Jewish World Review July 11, 2001 / 20 Tamuz, 5761
http://www.jewishworldreview.com -- FIDEL CASTRO has apologized. No, not for his tyranny, for his torture and executions, and for generally turning Cuba into one big penal colony its inhabitants escape at their own risk.
No, this rare apology from Cuba's warden was prompted by his fainting spell the other day. The Churl of the Antilles was two hours into one of his endless tirades/lectures/endurance contests under a sweltering Caribbean sun when he keeled over. But he recovered, dashing hopes.
Somebody really ought to do a study of the Rant Ratio -- the relationship between the length of a dictator's speeches and the harshness of his dictatorship. The two may be directly related. For inside every dictator, from Saddam Hussein to Muammar Qaddafi, there's a bore that can't wait to get out and keep a hundred thousand people captive hour after hour in a stadium. If Narcissus had opted for a career in politics, he would surely have become the dictator of a small Third World country.
By now the only cause of the Cuban Missile Crisis left unexplored in all those seminars and studies and reprises and television specials and documentaries Forty Years Later may be the inner need of a single bearded megalomaniac to keep the world on nuclear tenterhooks as long as possible. How the Bearded One must miss those heady days when he was at the center of the world's worried attention, and fears.
And now Latin America's longest-running caudillo apologized in advance the other day for, as he put it, any ``passing unpleasantness'' his people may experience on that inevitable day when he proves mortal.
Passing unpleasantness? Why, the official, fully reported, elaborately staged obsequies will doubtless go on for days, for weeks, for months, until everybody in Cuba gets the grief just right. Or else.
You can bet Maximum Leader has already gone over the plans for the state funeral in detail. It'll be the biggest show since Eva Peron went out like a stage light.
There will be representatives on hand from every remaining People's Democracy, the failed few of them left. The other evil empire, still Communist China, will send flowers, commissars and the usual weaponry. The speeches will go on for days, and the parades for miles. It'll be a great show, and for the long-suffering people of Cuba, one suspects, mainly show. And in Miami's Little Havana, hope will blaze like fireworks in the starry night.
In old Cuba, no one may dare refer to it openly, but the hope that great day will be almost palpable. Of course the secret joy in Cuban hearts won't be universal. The young, still in the grip of what they're taught in school or in the Pioneers, will be sincerely moved, at least till the truth outs at the inevitable Party Congress, or maybe after a real revolution.
Yes, some of the grief will be genuine. There were real tears shed over Stalin, too, at least until even the True Believers saw through the lie. (Some still don't; they grow misty-eyed thinking of the good old days of concentration camps and firing squads, when there was no squabbling and everybody was happy. Or else.)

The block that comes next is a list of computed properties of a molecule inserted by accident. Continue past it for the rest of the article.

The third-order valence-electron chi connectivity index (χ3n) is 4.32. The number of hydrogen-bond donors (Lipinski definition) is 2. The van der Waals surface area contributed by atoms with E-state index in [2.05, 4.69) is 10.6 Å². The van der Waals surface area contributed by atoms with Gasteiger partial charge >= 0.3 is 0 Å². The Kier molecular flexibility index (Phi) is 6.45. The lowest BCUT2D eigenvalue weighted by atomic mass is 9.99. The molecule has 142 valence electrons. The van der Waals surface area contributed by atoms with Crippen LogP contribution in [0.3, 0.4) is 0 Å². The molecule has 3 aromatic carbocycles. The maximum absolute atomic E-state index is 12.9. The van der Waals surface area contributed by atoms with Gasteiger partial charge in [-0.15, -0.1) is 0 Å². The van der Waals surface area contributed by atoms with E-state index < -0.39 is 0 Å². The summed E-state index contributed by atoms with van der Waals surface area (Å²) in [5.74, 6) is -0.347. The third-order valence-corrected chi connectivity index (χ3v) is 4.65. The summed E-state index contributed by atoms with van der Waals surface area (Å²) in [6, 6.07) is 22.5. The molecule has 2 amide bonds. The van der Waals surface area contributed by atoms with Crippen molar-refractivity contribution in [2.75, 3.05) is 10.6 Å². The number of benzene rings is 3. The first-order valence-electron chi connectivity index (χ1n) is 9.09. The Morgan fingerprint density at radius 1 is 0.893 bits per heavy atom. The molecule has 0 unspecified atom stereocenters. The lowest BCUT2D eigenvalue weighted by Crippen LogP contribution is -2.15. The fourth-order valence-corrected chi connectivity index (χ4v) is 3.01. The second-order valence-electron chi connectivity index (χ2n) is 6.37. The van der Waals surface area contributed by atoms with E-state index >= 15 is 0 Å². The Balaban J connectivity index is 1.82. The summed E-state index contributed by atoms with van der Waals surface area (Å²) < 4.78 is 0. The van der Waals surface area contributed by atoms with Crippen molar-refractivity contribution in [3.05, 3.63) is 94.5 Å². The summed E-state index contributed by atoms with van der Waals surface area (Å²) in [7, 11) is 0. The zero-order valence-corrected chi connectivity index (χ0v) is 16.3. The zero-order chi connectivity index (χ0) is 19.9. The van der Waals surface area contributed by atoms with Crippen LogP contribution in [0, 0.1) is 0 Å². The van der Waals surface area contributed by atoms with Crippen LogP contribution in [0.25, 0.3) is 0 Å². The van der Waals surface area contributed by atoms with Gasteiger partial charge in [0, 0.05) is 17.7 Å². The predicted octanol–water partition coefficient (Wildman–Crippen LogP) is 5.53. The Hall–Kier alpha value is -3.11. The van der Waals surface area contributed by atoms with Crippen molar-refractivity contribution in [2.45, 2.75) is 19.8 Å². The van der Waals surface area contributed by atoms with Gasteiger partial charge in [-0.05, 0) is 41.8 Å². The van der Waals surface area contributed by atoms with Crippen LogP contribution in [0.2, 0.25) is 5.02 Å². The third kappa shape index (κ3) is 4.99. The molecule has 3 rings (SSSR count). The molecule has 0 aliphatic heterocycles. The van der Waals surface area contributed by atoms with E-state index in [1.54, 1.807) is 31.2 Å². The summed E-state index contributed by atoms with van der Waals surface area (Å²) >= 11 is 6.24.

There will always be those party members for whom communism has been a good thing. In Cuba, they will be truly sad at Hermano Grande's passing -- much like the mob after Capone was sent away.
And in the usual gullible capitals of liberal democracy, where dictatorship can be admired without the inconvenience of actually having to live under one, there will be the usual good words for despotism, the usual balanced appraisals of the Castro regime:
Literacy was well-nigh universal, we will be told, even if the people could read only what the regime wanted them to. Health care was free, even if it was worth about what it cost. In short, there will be the usual defenses of the indefensible.
But in Cuba itself, and deep inside those who remember how glorious liberty can be, hope will rise. The hope that maybe now Cubans won't have to leave Cuba to live free. The long-unspeakable thought will be whispered: Imagine a republic! Not a People's Republic but a real one.
One sure day the officially mournful music will interrupt the usual propaganda over the radio, and the grave voice will announce that Big Brother is no more. And the hope will come unbidden. The forbidden words will form naturally, silently, fervently: Cuba Libre!
Soviet Cuba or Soviet Russia, the feeling is the same. The same jailed poets will express the same sudden exhilaration when the news arrives. This time the lines will be written in Spanish, but the spirit will be the same as those written in Russian by Samuel Halkin after Stalin went, and The Great Thaw began.
The moment suddenly arrived, unguarded,
Oh Freedom! Whatever the tyrant's name, whether he rules in the tropics or over a Siberian wasteland, whether the forbidden word is Svoboda or Libertad, the hope unleashed is remarkably the same when, in the course of human events, a dictator dies.
The passing unpleasantness will be there, feigned or forced, but beneath it and beyond it, you'll hear the system begin to crack, like the ice flows in a Russian spring. And it will be only a matter of time before the torrent.
It's as if freedom were a universal impulse, and all men were created equal with certain unalienable
rights, no matter how long they might be denied those rights. For always, even in the darkest of
nights, there is the hope, almost the knowledge, that dawn is coming. Inevitable as death. The role
of mortality in promoting democracy is much underestimated. Sic semper tyrannis. So it
always is with